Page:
Another call in Columbus didn’t go Boston’s way.
And once again, the Bruins weren’t going to let it define the contest.
The Black and Gold overcame a waved-off goal in the first period to put up three tallies that were real and spectacular, sending Boston to the Eastern Conference finals for the first time since 2013 with a 3-0 win over the Columbus Blue Jackets on Monday night at Nationwide Arena.
The Bruins won the second round series, 4 games to 2.
David Krejci, Marcus Johansson and David Backes scored for the Bruins, while Tuukka Rask continued his incredible postseason with his first shutout in the Stanley Cup Playoffs since May 8, 2014. Rask turned aside all 39 shots he faced from Columbus, raising his save percentage this postseason to .938.
For context, when the Bruins won the Stanley Cup in 2011 with Tim Thomas between the pipes, his save percentage was .940.
Sean Kuraly appeared to give the Bruins a 1-0 lead in the first period, only for Columbus to win a coaches challenge for goaltender interference. Officials deemed that Joakim Nordstrom made just enough contact with Blue Jackets netminder Sergei Bobrovsky to call the goal off.
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Unlike the disallowed goal, Krejci’s counted.
Jake DeBrusk entered the attacking zone on a feed from Connor Clifton, uncorking a wrister which glanced off the post. There was Krejci on the off-wing to collect the rebound, his slap shot beating Bobrovsky and giving the Bruins a 1-0 lead for real at 12:33 of the second period.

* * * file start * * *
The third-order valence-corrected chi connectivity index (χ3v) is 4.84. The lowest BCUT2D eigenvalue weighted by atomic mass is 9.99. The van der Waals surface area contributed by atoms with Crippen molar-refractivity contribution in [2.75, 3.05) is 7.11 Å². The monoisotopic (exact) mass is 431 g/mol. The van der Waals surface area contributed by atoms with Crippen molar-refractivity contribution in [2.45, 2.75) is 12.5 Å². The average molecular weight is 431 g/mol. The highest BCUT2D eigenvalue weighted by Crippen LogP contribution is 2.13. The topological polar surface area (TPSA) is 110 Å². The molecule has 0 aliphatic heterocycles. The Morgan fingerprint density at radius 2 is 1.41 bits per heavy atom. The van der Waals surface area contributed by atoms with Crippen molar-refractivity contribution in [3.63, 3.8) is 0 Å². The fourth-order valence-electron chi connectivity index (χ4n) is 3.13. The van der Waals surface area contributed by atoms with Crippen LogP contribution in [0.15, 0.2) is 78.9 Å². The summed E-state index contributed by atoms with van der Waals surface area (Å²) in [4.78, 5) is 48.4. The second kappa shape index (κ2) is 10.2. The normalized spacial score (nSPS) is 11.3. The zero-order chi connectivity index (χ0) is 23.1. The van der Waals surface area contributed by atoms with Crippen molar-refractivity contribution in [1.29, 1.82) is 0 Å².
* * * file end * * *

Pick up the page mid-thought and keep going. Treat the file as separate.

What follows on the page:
Hardly secure, Boston was dealt a self-inflicted blow in the final minute of the second period when Charlie McAvoy was called for an illegal hit to the head of Columbus forward Josh Anderson.
McAvoy left his feet along the wall and made contact with Anderson at 19:20 of the middle frame, giving the Blue Jackets what would be a wrap-around power play. Even in going shorthanded, however, the Bruins caught a break: rather than drawing a 5-minute major and a game misconduct, McAvoy was sent off for just a 2-minute minor and allowed to return once Columbus was unable to score in the third period.
The possibility remains that McAvoy could face additional discipline from the NHL, but that won't be known until Tuesday at the earliest.
For as well as Rask was playing, the Bruins weren't going to be content with just a one-goal lead against a desperate Columbus team fighting for its postseason life.
That's where Marcus Johansson, acquired by Boston at the trade deadline, scored his biggest goal as a member of the Bruins yet. A simple wrister became arguably the softest goal Bobrovsky allowed this postseason, as he made contact with the puck but it proceeded to ricochet off his arm and into the back of the net for a two-goal cushion at 8:58 of the third.
Backes tacked on the exclamation point less than two minutes later for Boston at 10:39.
The goal had to feel particularly good for Backes, who has been scratched in six of the Bruins' 13 playoff games this spring. The goal was his first of these Stanley Cup Playoffs and first in 15 playoff games dating back to last year.
The Bruins will face the Carolina Hurricanes in the Eastern Conference finals, with Game 1 at the TD Garden on a date yet to be announced.